f exists and is deﬁned by the formula in the statement of the
theorem. Let ψ : W × · · · × W → W ∧ · · · ∧ W be the multilinear alternating map in
from Deﬁnition 9.27*** an Lemma 9.28***. The function ψ ◦ (f ×· · · ×f) is a multilinear
alternating map from V ×· · · ×V to W ∧· · · ∧W since ψ is multilinear alternating and f
is linear. Therefore there is a unique induced linear map by Proposition 9.29***. Call the
map ∧
k
f : V ∧ · · · ∧ V →W ∧ · · · ∧ W. Since
ψ ◦ (f ×· · · ×f)(v
1
, · · · , v
k
) = ψ(f(v
1
), · · · , f(v
k
)) = f(v
1
) ∧ · · · ∧ f(v
k
),
we have that
∧
k
f(v
1
∧ · · · ∧ v
k
) = f(v
1
) ∧ · · · ∧ f(v
k
).
The two properties follow from the formula for ∧
k
f.
CHAPTER 9 MULTILINEAR ALGEBRA 15
Theorem 9.***. Suppose V is an n dimensional vector space, e
1
, · · · , e
n
is a basis for
V , and f : V → V is a linear map that has matrix A = (a
ij
) in the basis e
1
, · · · , e
n
. Let
c
1
, · · · , c
n
be the column vectors of A so that c
j
=
n
i=1
a
ij
e
i
. Then the induced linear
map ∧
k
f : V ∧ · · · ∧ V →V ∧ · · · ∧ V on the kfold wedge product is
∧
k
f(e
j
1
∧ · · · ∧ e
j
k
) =
1≤i
1
<···<i
k
≤n
M
j
1
,··· ,j
k
(c
i
1
, · · · , c
i
k
)e
i
1
∧ · · · ∧ e
i
k
where M
j
1
,··· ,j
k
(c
i
1
, · · · , c
i
k
) is the minor obtained from A by choosing the rows numbered
j
1
, · · · , j
k
and the columns numbered i
1
, · · · , i
k
, see Example 9.26***. The elements e
j
1
∧
· · · ∧ e
j
k
such that 1 ≤ j
1
< · · · < j
k
≤ n form a basis for the wedge product by Theorem
9.31***.
As a special case, if k = n, then ∧
n
f(e
1
∧ · · · ∧ e
n
) = det(f)e
1
∧ · · · ∧ e
n
.
Proof. The proof is a short computation.
∧
k
f(e
j
1
∧ · · · ∧ e
j
k
) =
n
i
1
=1
a
i
1
j
1
e
i
1
∧ · · · ∧
n
i
k
=1
a
i
k
j
k
e
i
k
=
n
j
1
,··· ,j
k
=1
a
i
1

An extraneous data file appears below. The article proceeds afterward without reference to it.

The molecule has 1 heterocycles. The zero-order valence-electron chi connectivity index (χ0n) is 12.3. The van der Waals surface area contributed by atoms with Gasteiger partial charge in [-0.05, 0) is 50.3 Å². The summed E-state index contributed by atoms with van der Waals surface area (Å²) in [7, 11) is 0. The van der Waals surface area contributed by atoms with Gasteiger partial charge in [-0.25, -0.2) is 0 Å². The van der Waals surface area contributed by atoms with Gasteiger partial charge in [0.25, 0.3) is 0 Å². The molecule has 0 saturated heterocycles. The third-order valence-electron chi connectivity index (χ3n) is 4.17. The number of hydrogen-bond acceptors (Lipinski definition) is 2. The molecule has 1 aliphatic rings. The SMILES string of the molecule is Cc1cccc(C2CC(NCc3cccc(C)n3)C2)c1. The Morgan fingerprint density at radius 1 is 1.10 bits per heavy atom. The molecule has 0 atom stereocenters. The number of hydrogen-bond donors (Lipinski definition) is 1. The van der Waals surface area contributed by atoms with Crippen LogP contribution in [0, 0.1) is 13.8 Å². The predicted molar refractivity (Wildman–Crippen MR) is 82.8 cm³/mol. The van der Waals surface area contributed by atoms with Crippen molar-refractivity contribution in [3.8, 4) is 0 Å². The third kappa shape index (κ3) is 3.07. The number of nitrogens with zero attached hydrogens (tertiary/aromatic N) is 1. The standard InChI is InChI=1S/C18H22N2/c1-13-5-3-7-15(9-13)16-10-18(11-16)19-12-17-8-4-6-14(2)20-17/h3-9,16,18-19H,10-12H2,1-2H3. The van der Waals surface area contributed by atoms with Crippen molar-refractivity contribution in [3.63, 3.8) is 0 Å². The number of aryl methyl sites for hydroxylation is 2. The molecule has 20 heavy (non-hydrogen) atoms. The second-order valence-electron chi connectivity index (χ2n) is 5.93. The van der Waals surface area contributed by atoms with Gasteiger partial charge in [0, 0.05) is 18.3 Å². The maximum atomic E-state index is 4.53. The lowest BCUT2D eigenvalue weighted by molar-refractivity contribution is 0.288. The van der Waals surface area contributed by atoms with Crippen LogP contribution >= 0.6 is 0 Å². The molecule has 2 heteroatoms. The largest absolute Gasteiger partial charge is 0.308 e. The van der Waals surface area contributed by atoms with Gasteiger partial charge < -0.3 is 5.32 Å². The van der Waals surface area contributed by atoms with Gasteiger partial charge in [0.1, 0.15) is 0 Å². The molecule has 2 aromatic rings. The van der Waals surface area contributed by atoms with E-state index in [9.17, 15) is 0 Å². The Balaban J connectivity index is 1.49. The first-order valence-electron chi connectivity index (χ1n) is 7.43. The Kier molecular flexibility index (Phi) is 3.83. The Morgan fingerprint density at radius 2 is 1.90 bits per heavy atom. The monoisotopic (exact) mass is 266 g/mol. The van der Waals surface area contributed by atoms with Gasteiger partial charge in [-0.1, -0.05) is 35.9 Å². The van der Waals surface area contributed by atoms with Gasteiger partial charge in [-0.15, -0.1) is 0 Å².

j
1
· · · a
i
k
j
k
e
i
1
∧ · · · ∧ e
i
k
=
1≤j
1
<···<j
k
≤n
σ∈Σ
k
(−1)
sign σ
a
i
σ(1)
j
1
· · · a
i
σ(k)
j
k
e
i
1
∧ · · · ∧ e
i
k
The last line follows since the wedge is zero if the vectors are not distinct and by use of
Exercise 9.2***. To complete the proof, we observe that
M
j
1
,··· ,j
k
(c
i
1
, · · · , c
i
k
) =
σ∈Σ
k
(−1)
sign σ
a
i
σ(1)
j
1
· · · a
i
σ(k)
j
k
.
According to Theorem 9.30*** the multilinear alternating functions from V × · · · × V
to R can be interpreted as (V ∧ · · · ∧ V )
∗
(See Exercise 9.7***. We wish to construct
an isomorphism between ∧
k
(V
∗
) and (∧
k
V )
∗
analogous to the identiﬁcation for tensor
products. Unfortunately, there are two common choices in use. We discuss both. One is
used when the author is primarily interested in using both tensor and exterior products.
The other is used when the author is primarily interested in integration.
The notation used below is now given. We use ∧
k
V and ⊗
k
V for the k fold wedge and
tensor products. The symbols φ and ψ are used for the maps in Deﬁnitions 9.4*** and
9.27*** as well as the maps they induce. The subscript indicates to the reader the vector
used to produce the tensor or exterior product.
Isomorphism I. If we are required to be consistent with the maps already deﬁned, then
there would be no choice. We already have the following maps:
(∧
k
V )
∗
(ψ
V
)
∗
−−−−→ (⊗
k
V )
∗
(∧
k
V
∗
) ←−−−−
ψ
V
∗
(⊗
k
V
∗
)
16 CHAPTER 9 MULTILINEAR ALGEBRA
The top map is the interesting map to observe. Take
(ψ
V
)
∗
((e
i
1
∧ · · · ∧ e
i
k
)
∗
)(e
i
1
⊗· · · ⊗e
i
k
) = (e
j
1
∧ · · · ∧ e
j
k
)
∗
(ψ
V
(e
i
1
⊗· · · ⊗e
i
k
))
=
±1 if i
1
, · · · , i
k
is a permutation of j
1
, · · · , j
k
0 otherwise
since e
i
1
∧ · · · ∧ e
i
k
= (−1)
signτ
e
i
τ(1)
∧ · · · ∧ e
i
τ(k)
.
Hence, we have (φ
V
)
∗
((e
i
1
∧ · · · ∧ e
i
k
)
∗
) = (
σ∈Σ
k
(−1)
σ
e
i
σ(1)